A judge on Thursday scheduled the start of the Aurora movie theater murder trial for October, but defense attorneys said during a hearing they plan an appeal that could delay the long-postponed trial even further.
At Thursday's hearing, Arapahoe County District Court Judge Carlos Samour set the start of the trial for Oct. 14. That is when the first batch of the 6,000 prospective jurors set to be summoned for the case — one of the largest jury calls in U.S. history — will arrive for the first phase of jury selection. Picking a jury could take three months, meaning opening statements in the trial may not actually begin until 2015. A verdict and possible sentence for James Holmes are likely still more than a year away.
But defense attorneys said a trial already nearly two years in the making could have to be delayed further. Attorney Tamara Brady said the defense plans to ask Samour to reconsider his recent order that Holmes undergo a second psychiatric exam. If Samour upholds his decision, Brady said the defense would likely appeal to the state Supreme Court.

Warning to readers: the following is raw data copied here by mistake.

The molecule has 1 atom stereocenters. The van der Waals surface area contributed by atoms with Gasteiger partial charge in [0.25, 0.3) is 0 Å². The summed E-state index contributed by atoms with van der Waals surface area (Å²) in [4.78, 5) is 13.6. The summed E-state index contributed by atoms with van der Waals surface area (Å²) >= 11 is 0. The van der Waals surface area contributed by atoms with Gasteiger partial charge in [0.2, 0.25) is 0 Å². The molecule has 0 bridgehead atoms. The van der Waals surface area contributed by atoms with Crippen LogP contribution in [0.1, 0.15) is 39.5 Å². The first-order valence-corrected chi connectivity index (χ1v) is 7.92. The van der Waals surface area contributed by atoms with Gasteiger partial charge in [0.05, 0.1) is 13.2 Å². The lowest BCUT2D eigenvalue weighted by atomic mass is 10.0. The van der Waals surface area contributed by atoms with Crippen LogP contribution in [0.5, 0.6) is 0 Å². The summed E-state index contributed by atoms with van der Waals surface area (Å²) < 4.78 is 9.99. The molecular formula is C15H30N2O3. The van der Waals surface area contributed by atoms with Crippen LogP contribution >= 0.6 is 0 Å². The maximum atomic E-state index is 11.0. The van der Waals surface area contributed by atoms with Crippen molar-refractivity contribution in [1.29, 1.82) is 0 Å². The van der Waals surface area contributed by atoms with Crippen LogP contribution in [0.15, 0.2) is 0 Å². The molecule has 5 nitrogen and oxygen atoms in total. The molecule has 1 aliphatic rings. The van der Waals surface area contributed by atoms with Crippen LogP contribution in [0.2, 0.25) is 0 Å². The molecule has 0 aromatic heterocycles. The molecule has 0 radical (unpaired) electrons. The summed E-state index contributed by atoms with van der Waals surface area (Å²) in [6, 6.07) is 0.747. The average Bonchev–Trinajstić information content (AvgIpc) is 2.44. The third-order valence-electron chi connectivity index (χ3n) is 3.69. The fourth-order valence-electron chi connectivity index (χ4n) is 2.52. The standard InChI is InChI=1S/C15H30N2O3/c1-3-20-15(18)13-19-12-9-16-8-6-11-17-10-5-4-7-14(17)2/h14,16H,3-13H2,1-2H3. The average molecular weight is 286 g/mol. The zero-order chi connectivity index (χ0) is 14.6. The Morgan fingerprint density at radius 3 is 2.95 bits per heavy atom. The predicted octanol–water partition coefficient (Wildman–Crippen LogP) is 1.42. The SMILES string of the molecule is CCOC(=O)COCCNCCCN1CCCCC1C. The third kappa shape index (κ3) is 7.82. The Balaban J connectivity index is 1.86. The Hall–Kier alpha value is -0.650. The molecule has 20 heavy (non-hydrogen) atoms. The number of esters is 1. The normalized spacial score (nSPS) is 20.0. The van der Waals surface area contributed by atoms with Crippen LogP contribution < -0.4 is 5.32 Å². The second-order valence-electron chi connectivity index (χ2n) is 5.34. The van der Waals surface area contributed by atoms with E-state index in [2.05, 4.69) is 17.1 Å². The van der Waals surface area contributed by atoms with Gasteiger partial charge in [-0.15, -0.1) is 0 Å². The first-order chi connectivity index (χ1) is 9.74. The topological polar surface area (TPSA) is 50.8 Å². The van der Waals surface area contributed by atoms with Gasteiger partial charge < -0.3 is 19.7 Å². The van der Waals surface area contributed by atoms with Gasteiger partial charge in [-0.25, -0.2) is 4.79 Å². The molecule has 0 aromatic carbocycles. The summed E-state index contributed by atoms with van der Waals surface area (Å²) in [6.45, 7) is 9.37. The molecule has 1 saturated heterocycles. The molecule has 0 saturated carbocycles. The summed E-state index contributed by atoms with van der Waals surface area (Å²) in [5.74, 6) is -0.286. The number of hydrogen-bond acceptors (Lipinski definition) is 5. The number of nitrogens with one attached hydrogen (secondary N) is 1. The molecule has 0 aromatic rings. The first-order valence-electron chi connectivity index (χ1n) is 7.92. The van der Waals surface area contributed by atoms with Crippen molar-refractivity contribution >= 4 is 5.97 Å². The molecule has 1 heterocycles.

"That would certainly delay things," she said.
Later Thursday, Samour placed the second evaluation, which he has ordered completed by July 11, on hold for a few weeks while the issue is resolved. But he remained resolute on the new trial date.
"I am comfortable with the decision I made," he said during the hearing.
Holmes is charged with dozens of counts of murder and attempted murder in connection with the July 20, 2012, attack on the Century Aurora 16 movie theater in Aurora. He has pleaded not guilty by reason of insanity — a plea that prompted the court-ordered psychiatric exams. Prosecutors are seeking the death penalty.
After months of delay brought on by a prosecution request for the second psychiatric exam, Samour was eager Thursday to put the case's schedule back in order. In addition to the trial date, he set two weeks of hearings on death-penalty-related arguments for the end of April and the start of May. And he set a Sept. 5 hearing date that he said would be the "drop-dead deadline" for any effort to postpone the trial again.
Prosecutor Rich Orman said victims of the shooting are frustrated with the slow pace of the case.
"I think, to a person, they would have preferred the trial to start a long time ago," Orman said.
Samour said he, too, wants to move the case along. But, he said, he must make sure the process is above question.
"I have to make sure things are done right," he said. "I'm not going to allow things to be rushed."
John Ingold: 303-954-1068, email@example.com or twitter.com/john_ingold